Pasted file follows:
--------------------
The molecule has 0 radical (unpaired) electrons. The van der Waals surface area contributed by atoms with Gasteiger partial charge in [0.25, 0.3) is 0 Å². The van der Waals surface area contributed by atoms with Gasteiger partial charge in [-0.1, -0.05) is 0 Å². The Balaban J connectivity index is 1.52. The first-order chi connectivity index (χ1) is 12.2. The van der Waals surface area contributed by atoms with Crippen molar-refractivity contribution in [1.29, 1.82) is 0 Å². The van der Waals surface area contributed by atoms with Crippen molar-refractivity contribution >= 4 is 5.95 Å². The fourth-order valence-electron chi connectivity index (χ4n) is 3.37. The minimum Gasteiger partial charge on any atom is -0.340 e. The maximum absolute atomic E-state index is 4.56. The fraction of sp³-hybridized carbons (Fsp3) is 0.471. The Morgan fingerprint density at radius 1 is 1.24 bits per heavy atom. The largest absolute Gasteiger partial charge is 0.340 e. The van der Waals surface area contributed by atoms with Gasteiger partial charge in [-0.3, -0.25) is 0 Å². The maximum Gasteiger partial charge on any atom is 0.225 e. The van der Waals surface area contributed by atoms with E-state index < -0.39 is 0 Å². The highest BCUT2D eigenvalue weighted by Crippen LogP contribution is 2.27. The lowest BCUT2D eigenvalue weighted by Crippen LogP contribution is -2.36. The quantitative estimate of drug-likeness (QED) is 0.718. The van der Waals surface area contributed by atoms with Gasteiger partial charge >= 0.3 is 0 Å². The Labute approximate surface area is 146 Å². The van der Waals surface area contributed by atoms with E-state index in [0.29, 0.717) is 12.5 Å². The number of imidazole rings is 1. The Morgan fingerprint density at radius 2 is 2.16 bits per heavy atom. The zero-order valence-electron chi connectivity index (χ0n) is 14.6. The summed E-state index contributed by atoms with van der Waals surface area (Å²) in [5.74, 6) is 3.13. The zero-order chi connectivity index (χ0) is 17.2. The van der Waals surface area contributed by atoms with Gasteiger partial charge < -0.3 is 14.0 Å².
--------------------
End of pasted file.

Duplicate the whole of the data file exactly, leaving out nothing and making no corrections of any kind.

The molecule has 0 radical (unpaired) electrons. The van der Waals surface area contributed by atoms with Gasteiger partial charge in [0.25, 0.3) is 0 Å². The van der Waals surface area contributed by atoms with Gasteiger partial charge in [-0.1, -0.05) is 0 Å². The Balaban J connectivity index is 1.52. The first-order chi connectivity index (χ1) is 12.2. The van der Waals surface area contributed by atoms with Crippen molar-refractivity contribution in [1.29, 1.82) is 0 Å². The van der Waals surface area contributed by atoms with Crippen molar-refractivity contribution >= 4 is 5.95 Å². The fourth-order valence-electron chi connectivity index (χ4n) is 3.37. The minimum Gasteiger partial charge on any atom is -0.340 e. The maximum absolute atomic E-state index is 4.56. The fraction of sp³-hybridized carbons (Fsp3) is 0.471. The Morgan fingerprint density at radius 1 is 1.24 bits per heavy atom. The largest absolute Gasteiger partial charge is 0.340 e. The van der Waals surface area contributed by atoms with Gasteiger partial charge in [-0.3, -0.25) is 0 Å². The maximum Gasteiger partial charge on any atom is 0.225 e. The van der Waals surface area contributed by atoms with E-state index < -0.39 is 0 Å². The highest BCUT2D eigenvalue weighted by Crippen LogP contribution is 2.27. The lowest BCUT2D eigenvalue weighted by Crippen LogP contribution is -2.36. The quantitative estimate of drug-likeness (QED) is 0.718. The van der Waals surface area contributed by atoms with Gasteiger partial charge >= 0.3 is 0 Å². The Labute approximate surface area is 146 Å². The van der Waals surface area contributed by atoms with E-state index in [0.29, 0.717) is 12.5 Å². The number of imidazole rings is 1. The Morgan fingerprint density at radius 2 is 2.16 bits per heavy atom. The zero-order valence-electron chi connectivity index (χ0n) is 14.6. The summed E-state index contributed by atoms with van der Waals surface area (Å²) in [5.74, 6) is 3.13. The zero-order chi connectivity index (χ0) is 17.2. The van der Waals surface area contributed by atoms with Gasteiger partial charge < -0.3 is 14.0 Å².